owned the other one-half undivided interest in the parcel, less any off conveyances.
On October 31, 1969, Flood and Schoellkopf filed suit in Appomattox Circuit Court to partition certain real estate, including a tract estimated to contain 416.12 acres, being the residue of the original 925-acre tract. The court appointed Special Commissioners to auction off the 416.12 acres. David S. Nash successfully bid on the portion of the 416.12 acres described as lying on the southeasterly side of U.S. Route 24 (the " Southeasterly Parcel" ). By a deed dated November 2, 1970, the Special Commissioners conveyed to David and Marion Nash title to a parcel of real estate described as:
That certain tract or parcel of land, together with the privileges and appurtenances thereunto belonging, situate, lying, and being in Cloverhill Magisterial District of Appomattox County, Virginia, estimated to contain 140 acres, but this being a conveyance in gross and not by the acre, and being that part of a tract of land containing 416 acres, more or less, which lies on the southeasterly side of U.S. Highway No. 24, but having no frontage on said U.S. Highway No. 24.
At the auction, Courtland Realty Company, Inc. successfully bid on the portion described as lying on the northwesterly side of Route 24 (the " Northwesterly Parcel" ). By a deed dated November 2, 1970, the Special Commissioners, at the direction of Courtland Realty Company, Inc., conveyed to Burruss Land and Lumber Company, Inc., title to a parcel of real estate described as:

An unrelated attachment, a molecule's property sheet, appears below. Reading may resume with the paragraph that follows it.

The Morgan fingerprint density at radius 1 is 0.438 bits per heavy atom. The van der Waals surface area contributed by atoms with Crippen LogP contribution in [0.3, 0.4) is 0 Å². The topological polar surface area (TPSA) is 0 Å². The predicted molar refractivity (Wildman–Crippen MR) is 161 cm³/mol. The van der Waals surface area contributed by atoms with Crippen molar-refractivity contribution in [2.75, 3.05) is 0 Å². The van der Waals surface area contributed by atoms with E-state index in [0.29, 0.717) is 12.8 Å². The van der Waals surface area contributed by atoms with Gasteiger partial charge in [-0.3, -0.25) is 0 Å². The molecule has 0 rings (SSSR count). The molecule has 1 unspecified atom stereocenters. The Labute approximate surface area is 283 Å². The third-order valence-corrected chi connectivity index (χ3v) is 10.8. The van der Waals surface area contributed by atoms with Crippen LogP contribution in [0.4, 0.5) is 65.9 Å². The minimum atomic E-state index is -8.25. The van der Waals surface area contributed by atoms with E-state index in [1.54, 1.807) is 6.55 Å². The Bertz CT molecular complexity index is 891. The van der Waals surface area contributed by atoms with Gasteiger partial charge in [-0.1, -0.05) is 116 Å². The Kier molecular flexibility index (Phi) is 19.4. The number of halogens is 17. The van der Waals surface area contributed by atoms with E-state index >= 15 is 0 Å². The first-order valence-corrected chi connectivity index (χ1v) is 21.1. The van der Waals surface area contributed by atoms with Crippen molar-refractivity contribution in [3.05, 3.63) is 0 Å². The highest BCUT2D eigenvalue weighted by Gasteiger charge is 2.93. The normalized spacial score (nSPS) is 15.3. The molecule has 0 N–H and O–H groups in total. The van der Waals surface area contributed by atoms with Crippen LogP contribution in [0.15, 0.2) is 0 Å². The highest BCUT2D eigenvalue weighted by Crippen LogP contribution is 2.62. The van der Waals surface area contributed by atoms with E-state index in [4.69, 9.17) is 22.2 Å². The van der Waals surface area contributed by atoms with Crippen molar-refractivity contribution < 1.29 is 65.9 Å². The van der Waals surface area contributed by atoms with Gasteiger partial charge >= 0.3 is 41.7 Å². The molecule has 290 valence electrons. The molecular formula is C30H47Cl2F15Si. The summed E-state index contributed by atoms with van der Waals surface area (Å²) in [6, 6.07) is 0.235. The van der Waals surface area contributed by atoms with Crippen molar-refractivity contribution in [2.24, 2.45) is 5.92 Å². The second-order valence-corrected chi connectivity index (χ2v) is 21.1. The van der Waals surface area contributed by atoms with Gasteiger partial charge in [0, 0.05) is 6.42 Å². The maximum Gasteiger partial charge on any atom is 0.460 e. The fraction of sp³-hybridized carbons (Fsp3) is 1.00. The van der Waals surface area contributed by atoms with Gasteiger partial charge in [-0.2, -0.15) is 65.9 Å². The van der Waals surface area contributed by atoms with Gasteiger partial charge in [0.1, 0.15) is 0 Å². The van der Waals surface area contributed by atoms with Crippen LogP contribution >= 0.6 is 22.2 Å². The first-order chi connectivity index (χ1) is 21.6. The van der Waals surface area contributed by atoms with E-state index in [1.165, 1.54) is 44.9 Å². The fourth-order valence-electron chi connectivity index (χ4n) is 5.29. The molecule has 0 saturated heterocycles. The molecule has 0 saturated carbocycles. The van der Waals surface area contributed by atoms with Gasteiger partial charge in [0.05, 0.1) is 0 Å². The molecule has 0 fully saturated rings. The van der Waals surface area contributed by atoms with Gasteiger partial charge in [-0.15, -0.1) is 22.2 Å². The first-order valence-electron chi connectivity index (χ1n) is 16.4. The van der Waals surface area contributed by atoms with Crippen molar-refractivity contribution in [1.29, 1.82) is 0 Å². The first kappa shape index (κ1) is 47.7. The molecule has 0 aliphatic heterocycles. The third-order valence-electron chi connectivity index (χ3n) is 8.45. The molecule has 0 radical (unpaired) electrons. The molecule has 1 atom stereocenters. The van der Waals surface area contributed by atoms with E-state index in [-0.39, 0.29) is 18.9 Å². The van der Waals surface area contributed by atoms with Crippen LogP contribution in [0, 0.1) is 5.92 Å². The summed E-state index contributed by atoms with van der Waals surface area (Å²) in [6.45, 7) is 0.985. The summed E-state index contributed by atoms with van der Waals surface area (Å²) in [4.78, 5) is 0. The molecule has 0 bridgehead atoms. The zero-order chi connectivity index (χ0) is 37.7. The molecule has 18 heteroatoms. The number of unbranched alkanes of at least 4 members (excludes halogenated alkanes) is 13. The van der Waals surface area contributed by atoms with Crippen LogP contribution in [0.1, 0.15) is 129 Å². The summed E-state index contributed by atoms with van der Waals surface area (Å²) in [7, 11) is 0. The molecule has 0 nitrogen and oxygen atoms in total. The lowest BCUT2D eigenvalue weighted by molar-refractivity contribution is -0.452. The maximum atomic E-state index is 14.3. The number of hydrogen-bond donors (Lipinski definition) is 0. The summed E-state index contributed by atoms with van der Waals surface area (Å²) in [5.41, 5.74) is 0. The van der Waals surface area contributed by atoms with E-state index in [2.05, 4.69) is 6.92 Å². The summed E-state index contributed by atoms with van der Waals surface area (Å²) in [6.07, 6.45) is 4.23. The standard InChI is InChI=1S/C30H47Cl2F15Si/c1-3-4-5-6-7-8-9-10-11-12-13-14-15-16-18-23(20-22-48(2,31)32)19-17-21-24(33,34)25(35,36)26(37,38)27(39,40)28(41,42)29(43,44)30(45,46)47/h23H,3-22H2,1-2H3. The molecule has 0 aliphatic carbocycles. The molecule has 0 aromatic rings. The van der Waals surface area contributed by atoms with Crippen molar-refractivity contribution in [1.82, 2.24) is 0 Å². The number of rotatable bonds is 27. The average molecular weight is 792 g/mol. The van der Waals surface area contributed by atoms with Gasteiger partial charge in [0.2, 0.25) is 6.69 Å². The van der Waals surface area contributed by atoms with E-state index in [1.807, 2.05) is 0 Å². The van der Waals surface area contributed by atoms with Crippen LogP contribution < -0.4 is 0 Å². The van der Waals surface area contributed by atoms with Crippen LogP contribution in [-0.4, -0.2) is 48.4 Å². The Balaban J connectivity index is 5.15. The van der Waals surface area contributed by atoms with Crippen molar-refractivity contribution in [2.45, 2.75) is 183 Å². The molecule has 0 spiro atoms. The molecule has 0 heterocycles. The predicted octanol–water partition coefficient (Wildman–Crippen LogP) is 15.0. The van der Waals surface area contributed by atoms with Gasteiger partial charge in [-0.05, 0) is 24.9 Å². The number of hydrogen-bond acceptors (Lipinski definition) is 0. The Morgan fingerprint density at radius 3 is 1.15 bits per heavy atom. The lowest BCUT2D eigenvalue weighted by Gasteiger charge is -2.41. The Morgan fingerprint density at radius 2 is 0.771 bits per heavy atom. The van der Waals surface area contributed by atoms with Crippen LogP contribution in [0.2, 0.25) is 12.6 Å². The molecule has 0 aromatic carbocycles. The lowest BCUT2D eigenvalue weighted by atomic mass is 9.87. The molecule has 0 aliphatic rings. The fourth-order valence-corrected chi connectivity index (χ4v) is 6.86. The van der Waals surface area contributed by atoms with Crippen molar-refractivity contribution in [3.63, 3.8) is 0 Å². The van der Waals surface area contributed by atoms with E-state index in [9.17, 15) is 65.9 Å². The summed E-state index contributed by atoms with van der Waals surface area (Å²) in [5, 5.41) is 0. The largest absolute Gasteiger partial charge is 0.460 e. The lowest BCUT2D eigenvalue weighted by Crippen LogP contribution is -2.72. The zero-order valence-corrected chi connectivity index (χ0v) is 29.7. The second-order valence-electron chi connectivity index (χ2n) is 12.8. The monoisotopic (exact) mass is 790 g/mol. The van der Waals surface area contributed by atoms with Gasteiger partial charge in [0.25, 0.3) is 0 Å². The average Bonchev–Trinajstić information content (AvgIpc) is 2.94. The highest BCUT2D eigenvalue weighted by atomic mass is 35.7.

That certain tract or parcel of land, together with the buildings and improvements thereon and the privileges and appurtenances thereunto belonging, situate, lying and being in Cloverhill Magisterial District of Appomattox County, Virginia, estimated to contain 275 acres, but this being a conveyance in gross and not by the acre, having a frontage of approximately 4,700 feet on the northwesterly line of U.S. Route No. 24, and extending back to the Appomattox River, and being all that part of a tract of land containing 416 acres, more or less, which lies on the northwesterly side of U.S. Route No. 24.
In 1994, David and Marion Nash conveyed by deed of gift to Gray Nash, Jeann Nash Amos, and James G. Amos (Jeann's husband) the one-half undivided interest in the remaining 71 acres of the Southeasterly Parcel that David and Marion had received in the 1970 deed from the Special Commissioners. The Northwesterly Parcel also went through changes in ownership. After the recording of the 1970 deed, Burruss Land and Lumber Company, Inc. was merged into Boston/Lyme Timber Company, Inc. (a Delaware corporation), which changed its name to Burruss Timber Company, Inc. (also a Delaware corporation). Burruss Timber Company, Inc. conveyed the property by deed to Burruss Timber Associates (a Virginia limited partnership), which subsequently changed its name to Burruss Timber Associates, L.P. By a deed dated September 14, 1993, Burruss Timber Associates, L.P., after several off conveyances, conveyed the residue of the Northwesterly Parcel to the United States.